Associate Professors of Radiology Linda Gray Leithe and colleagues are developing a flexible, retractable needle for reaching difficult-to-access targets in the spine. This device is in the prototyping phase.

Linda Gray Leithe, holding her flexible retractable needle, chats with an attendee. Credit: Brian Mullins Photography.
Linda Gray Leithe, holding her flexible retractable needle, chats with an attendee. Credit: Brian Mullins Photography.

Terrie Moffitt – Trinity College of Arts & Sciences

The Nannerl O. Keohane University Professor of Psychology Terrie Moffitt has developed a machine learning algorithm to find epigenetic DNA methylation markers. While she continues research with her team into diagnosing aging, the algorithm was licensed to TruDiagnostic.

Terrie Moffitt enjoys a laugh with colleagues and attendees while holding a grip strength test device, one of the factors her team tracks to better diagnose age. Credit: Brian Mullins Photography.
Terrie Moffitt enjoys a laugh with colleagues and attendees while holding a grip strength test device, one of the factors her team tracks to better diagnose age. Credit: Brian Mullins Photography.

Tobias Straube and Stewart FarlingSchool of Medicine and Pratt School of Engineering

Assistant Professor of Pediatrics Tobias Straube and Research Scientist Stewart Farling are developing an intravascular membrane oxygenator, a catheter-based device to deliver oxygen directly into the bloodstream. This device is in the prototyping phase.

Tobias Straube, back center, and Stewart Farling, front right, compare their oxygenator design to traditional ECMO tubing. Credit: Brian Mullins Photography.
Tobias Straube, back center, and Stewart Farling, front right, compare their oxygenator design to traditional ECMO tubing. Credit: Brian Mullins Photography.

Michael ValerinoPratt School of Engineering

Solar Unsoiled is a Triangle-based startup developing a software platform to optimize the mitigation of soiling losses from dirty solar panels. Recent Environmental Engineering PhD graduate Michael Valerino is co-founder and Chief Executive Officer.

Michael Valerino, right, explains the problem of dirty solar panels to Duke University President Price. Credit: Brian Mullins Photography.
Michael Valerino, right, explains the problem of dirty solar panels to Duke University President Price. Credit: Brian Mullins Photography.

Isaac Weaver and James Roach – Pratt School of Engineering

Biomedical Engineering PhD candidates Zack Weaver and James Roach, both in Michael Tadross‘ lab, are developing ST3DIO, a multi-angle, single-camera animal behavior arena. This device is in the prototyping phase.

Isaac Weaver, center, explains ST3DIO, a multi-angle, single-camera animal behavior arena, to an attendee. Credit: Brian Mullins Photography.
Isaac Weaver, center, explains ST3DIO, a multi-angle, single-camera animal behavior arena, to an attendee. Credit: Brian Mullins Photography.

Benjamin WileyTrinity College of Arts & Sciences

Sparta Biomedical is a Triangle-based startup creating a synthetic cartilage platform for implants like knee cartilage repair. Professor of Chemistry Benjamin Wiley is the Chief Technology Officer.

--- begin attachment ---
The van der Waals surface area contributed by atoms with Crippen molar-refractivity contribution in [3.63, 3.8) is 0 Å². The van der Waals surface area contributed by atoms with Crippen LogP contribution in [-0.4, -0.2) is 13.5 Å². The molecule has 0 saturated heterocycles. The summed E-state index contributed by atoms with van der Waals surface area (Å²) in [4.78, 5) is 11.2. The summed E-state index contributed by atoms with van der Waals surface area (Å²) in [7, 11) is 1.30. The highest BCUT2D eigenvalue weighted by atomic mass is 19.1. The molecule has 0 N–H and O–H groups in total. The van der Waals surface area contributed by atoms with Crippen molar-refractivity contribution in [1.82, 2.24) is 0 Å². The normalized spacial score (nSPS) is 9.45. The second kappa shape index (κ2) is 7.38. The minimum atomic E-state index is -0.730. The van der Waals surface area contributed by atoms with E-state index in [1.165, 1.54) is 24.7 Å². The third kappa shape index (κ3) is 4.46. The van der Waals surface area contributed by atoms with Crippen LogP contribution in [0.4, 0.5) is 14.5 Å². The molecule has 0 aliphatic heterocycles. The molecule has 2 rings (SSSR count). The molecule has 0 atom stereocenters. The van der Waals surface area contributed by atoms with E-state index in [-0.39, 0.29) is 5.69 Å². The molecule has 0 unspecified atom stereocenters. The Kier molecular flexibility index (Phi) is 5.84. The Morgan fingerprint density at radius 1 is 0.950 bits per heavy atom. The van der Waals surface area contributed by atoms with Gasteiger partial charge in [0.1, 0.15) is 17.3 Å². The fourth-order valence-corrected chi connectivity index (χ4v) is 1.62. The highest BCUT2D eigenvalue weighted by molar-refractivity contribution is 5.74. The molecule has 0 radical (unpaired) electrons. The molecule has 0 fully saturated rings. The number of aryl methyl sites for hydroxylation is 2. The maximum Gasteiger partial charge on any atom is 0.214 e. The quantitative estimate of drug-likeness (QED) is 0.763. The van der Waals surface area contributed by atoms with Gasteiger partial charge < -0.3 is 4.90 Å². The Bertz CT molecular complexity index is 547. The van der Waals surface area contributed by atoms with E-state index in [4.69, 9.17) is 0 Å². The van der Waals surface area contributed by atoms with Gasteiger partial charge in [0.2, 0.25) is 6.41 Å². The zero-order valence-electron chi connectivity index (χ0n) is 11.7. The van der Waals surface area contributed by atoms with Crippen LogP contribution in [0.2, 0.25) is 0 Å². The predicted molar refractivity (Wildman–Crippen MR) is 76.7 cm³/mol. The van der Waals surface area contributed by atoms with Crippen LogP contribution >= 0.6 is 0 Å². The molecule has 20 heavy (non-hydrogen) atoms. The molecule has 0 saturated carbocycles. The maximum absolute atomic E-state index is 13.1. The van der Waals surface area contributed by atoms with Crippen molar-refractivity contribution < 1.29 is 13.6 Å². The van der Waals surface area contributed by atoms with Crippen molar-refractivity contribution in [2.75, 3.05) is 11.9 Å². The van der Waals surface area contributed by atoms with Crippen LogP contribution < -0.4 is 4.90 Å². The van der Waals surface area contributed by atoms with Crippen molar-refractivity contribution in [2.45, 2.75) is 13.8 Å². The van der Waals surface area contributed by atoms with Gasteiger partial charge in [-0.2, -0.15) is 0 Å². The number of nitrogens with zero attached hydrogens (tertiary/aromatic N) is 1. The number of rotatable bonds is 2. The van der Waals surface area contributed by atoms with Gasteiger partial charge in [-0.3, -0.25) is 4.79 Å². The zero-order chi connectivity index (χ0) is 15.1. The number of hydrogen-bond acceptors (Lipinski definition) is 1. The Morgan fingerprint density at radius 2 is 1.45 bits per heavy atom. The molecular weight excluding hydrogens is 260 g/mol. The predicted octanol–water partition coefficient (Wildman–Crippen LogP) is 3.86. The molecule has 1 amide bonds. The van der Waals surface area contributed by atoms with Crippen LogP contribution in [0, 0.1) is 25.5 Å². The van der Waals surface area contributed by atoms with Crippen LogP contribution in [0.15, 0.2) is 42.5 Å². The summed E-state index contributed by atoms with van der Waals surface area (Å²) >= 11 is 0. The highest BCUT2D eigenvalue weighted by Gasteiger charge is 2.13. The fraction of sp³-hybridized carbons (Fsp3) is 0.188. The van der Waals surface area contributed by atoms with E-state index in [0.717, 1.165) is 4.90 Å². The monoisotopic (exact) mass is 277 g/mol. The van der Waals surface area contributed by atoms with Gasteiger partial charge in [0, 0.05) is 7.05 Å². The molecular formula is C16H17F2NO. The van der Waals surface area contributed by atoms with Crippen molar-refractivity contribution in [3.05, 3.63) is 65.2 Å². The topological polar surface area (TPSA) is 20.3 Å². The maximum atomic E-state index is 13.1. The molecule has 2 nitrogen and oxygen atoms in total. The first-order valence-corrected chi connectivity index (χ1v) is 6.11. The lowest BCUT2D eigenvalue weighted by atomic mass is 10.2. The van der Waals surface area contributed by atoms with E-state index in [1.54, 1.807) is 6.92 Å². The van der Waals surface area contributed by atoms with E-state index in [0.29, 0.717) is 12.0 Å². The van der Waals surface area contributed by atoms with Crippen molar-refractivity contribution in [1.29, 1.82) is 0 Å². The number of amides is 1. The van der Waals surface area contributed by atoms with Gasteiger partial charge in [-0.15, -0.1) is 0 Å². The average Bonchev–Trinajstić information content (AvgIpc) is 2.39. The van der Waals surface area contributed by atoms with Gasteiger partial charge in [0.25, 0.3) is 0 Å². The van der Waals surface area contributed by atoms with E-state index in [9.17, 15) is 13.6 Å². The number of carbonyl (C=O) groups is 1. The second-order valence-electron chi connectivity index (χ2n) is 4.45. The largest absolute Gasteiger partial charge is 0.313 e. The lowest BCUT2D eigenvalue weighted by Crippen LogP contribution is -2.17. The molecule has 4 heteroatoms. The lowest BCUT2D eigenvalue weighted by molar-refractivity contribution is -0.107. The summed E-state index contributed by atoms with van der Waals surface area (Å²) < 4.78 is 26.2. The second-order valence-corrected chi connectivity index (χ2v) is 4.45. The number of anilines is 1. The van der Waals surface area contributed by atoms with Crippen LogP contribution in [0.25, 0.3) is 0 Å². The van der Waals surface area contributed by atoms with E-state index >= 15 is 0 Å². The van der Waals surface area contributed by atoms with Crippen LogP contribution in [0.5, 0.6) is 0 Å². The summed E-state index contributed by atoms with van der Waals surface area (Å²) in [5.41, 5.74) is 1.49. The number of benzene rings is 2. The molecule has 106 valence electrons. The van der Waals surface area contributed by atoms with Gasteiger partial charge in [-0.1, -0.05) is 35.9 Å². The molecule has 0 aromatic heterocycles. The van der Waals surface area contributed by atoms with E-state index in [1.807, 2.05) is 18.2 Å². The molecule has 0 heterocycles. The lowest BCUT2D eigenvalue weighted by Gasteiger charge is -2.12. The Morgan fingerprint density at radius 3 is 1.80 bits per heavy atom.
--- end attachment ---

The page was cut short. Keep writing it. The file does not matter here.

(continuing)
Benjamin Wiley, center, demonstrates Sparta Biomedical's implant technology to Duke University President Price and other attendees. Credit: Brian Mullins Photography.
Benjamin Wiley, center, demonstrates Sparta Biomedical’s implant technology to Duke University President Price and other attendees. Credit: Brian Mullins Photography.

Featured Resources:

Biolabs NC – a unique biotech co-working facility in downtown Durham, North Carolina.

CrossComm – builds custom software for innovative businesses looking to make an impact on their most important audiences.

Duke Capital Partners – leverage the power of the global Duke community to invest in and support entrepreneurs, to educate and empower students, and to engage and activate our members’ contributions to the University’s innovation ecosystem.

Duke Clinical and Translational Science Institute – the administrative home for the Duke Clinical and Translational Science Award (CTSA), overseeing and integrating sixteen CTSA core services into the fabric of translational science at Duke University.

Duke Institute for Health Innovation – catalyzes transformative innovations in health and health care through implementation of high-impact innovations, leadership development, and cultivation of a community of entrepreneurship.

Duke Innovation & Entrepreneurship – provides interdisciplinary, experiential education and opportunities to innovators, supporting them in solving the world’s most pressing challenges.

Duke New Ventures – Duke’s startup starting point, turning your intellectual property into a startup company.

Duke Office for External Partnerships (OEP) – proactively engages with corporations and other potential external partners to understand their needs and match these to Duke assets by means of systematic outreach and internal scouting to identify and realize partnership opportunities originating with faculty, and to demonstrate value to Duke interests.

Four Points Innovation – a strategic partnership between Duke University and Deerfield Management focused on supporting and accelerating the translation of research into new therapies to treat and cure society’s most formidable healthcare challenges.

Innovation Co-Lab – a creativity incubator, focused on exploring how new and emerging technologies can fundamentally reshape the research, academic, and service missions of the university.

NC Biotech Center – create North Carolina’s competitive advantage in the life sciences, engaging partners, maximizing opportunities, and delivering solutions to accelerate innovation, investment, and job creation.

Nucleate – a free and collaborative student-led organization that facilitates the formation of pioneering life sciences companies.

OASIS School of Medicine Engagement – create and support a cohesive portfolio of technology services that purposefully and relentlessly support Duke University’s research and medical education missions as well as Duke Health’s Learning Health and Personalized Health visions.

OTC Fellows Program – an exciting opportunity for Duke graduate students and post-doctoral fellows to gain exposure to the process of commercialization of academic science.

Pattern Health – partner with researchers, clinical innovators, and their institutions to develop and implement digital health programs, surveys, and clinical tools.

School of Nursing – Health Innovation Lab – provides infrastructure for evaluating medical devices, digital health technologies, and care delivery models for patient care.

Have an invention? Disclose to OTC!